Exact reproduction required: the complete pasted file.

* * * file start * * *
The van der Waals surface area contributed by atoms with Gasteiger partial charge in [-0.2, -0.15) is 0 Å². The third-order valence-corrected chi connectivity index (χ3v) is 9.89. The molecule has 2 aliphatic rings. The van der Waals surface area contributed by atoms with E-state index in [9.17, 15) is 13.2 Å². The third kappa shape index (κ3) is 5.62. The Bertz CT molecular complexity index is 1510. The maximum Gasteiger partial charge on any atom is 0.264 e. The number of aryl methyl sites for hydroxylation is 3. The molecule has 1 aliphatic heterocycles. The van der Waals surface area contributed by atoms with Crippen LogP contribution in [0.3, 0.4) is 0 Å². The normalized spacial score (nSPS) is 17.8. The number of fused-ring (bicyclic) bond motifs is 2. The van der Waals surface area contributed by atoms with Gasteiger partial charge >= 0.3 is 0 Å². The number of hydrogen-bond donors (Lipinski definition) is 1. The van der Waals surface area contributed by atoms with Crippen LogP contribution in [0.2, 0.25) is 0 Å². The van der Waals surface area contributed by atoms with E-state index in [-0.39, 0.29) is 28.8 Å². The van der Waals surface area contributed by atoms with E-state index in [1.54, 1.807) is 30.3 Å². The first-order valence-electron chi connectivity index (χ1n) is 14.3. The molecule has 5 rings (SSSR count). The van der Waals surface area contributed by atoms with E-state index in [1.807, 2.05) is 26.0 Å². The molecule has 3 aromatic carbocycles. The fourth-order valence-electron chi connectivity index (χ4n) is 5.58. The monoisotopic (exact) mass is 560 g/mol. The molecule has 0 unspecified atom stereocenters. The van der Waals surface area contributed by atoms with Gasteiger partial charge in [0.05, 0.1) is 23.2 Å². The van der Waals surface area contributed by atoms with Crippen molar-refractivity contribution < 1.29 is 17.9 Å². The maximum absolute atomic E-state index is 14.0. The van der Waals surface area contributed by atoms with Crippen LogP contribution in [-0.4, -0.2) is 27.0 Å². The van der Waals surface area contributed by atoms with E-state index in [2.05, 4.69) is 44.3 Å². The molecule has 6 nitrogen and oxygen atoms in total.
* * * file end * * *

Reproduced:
The van der Waals surface area contributed by atoms with Gasteiger partial charge in [-0.2, -0.15) is 0 Å². The third-order valence-corrected chi connectivity index (χ3v) is 9.89. The molecule has 2 aliphatic rings. The van der Waals surface area contributed by atoms with E-state index in [9.17, 15) is 13.2 Å². The third kappa shape index (κ3) is 5.62. The Bertz CT molecular complexity index is 1510. The maximum Gasteiger partial charge on any atom is 0.264 e. The number of aryl methyl sites for hydroxylation is 3. The molecule has 1 aliphatic heterocycles. The van der Waals surface area contributed by atoms with Crippen LogP contribution in [0.3, 0.4) is 0 Å². The normalized spacial score (nSPS) is 17.8. The number of fused-ring (bicyclic) bond motifs is 2. The van der Waals surface area contributed by atoms with Gasteiger partial charge >= 0.3 is 0 Å². The number of hydrogen-bond donors (Lipinski definition) is 1. The van der Waals surface area contributed by atoms with Crippen LogP contribution in [0.2, 0.25) is 0 Å². The van der Waals surface area contributed by atoms with E-state index in [-0.39, 0.29) is 28.8 Å². The van der Waals surface area contributed by atoms with E-state index in [1.54, 1.807) is 30.3 Å². The first-order valence-electron chi connectivity index (χ1n) is 14.3. The molecule has 5 rings (SSSR count). The van der Waals surface area contributed by atoms with E-state index in [1.807, 2.05) is 26.0 Å². The molecule has 3 aromatic carbocycles. The fourth-order valence-electron chi connectivity index (χ4n) is 5.58. The monoisotopic (exact) mass is 560 g/mol. The molecule has 0 unspecified atom stereocenters. The van der Waals surface area contributed by atoms with Gasteiger partial charge in [0.05, 0.1) is 23.2 Å². The van der Waals surface area contributed by atoms with Crippen molar-refractivity contribution < 1.29 is 17.9 Å². The maximum absolute atomic E-state index is 14.0. The van der Waals surface area contributed by atoms with Crippen LogP contribution in [-0.4, -0.2) is 27.0 Å². The van der Waals surface area contributed by atoms with E-state index in [2.05, 4.69) is 44.3 Å². The molecule has 6 nitrogen and oxygen atoms in total.